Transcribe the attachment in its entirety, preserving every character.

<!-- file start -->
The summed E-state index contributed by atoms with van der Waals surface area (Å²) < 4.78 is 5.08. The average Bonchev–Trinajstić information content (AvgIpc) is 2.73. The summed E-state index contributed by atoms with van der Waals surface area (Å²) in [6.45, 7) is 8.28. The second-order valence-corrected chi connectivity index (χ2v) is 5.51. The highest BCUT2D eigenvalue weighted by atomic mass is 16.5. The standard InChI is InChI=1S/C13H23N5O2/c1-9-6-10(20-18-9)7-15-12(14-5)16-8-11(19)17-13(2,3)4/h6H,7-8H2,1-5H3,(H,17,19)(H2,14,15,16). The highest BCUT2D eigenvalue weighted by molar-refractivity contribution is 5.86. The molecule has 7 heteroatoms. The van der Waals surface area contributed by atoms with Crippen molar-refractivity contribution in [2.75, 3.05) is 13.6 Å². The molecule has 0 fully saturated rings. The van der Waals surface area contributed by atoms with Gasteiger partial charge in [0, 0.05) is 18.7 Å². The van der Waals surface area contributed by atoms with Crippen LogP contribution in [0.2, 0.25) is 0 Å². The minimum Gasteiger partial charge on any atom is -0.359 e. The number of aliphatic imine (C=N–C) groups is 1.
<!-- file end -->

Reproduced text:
The summed E-state index contributed by atoms with van der Waals surface area (Å²) < 4.78 is 5.08. The average Bonchev–Trinajstić information content (AvgIpc) is 2.73. The summed E-state index contributed by atoms with van der Waals surface area (Å²) in [6.45, 7) is 8.28. The second-order valence-corrected chi connectivity index (χ2v) is 5.51. The highest BCUT2D eigenvalue weighted by atomic mass is 16.5. The standard InChI is InChI=1S/C13H23N5O2/c1-9-6-10(20-18-9)7-15-12(14-5)16-8-11(19)17-13(2,3)4/h6H,7-8H2,1-5H3,(H,17,19)(H2,14,15,16). The highest BCUT2D eigenvalue weighted by molar-refractivity contribution is 5.86. The molecule has 7 heteroatoms. The van der Waals surface area contributed by atoms with Crippen molar-refractivity contribution in [2.75, 3.05) is 13.6 Å². The molecule has 0 fully saturated rings. The van der Waals surface area contributed by atoms with Gasteiger partial charge in [0, 0.05) is 18.7 Å². The van der Waals surface area contributed by atoms with Crippen LogP contribution in [0.2, 0.25) is 0 Å². The minimum Gasteiger partial charge on any atom is -0.359 e. The number of aliphatic imine (C=N–C) groups is 1.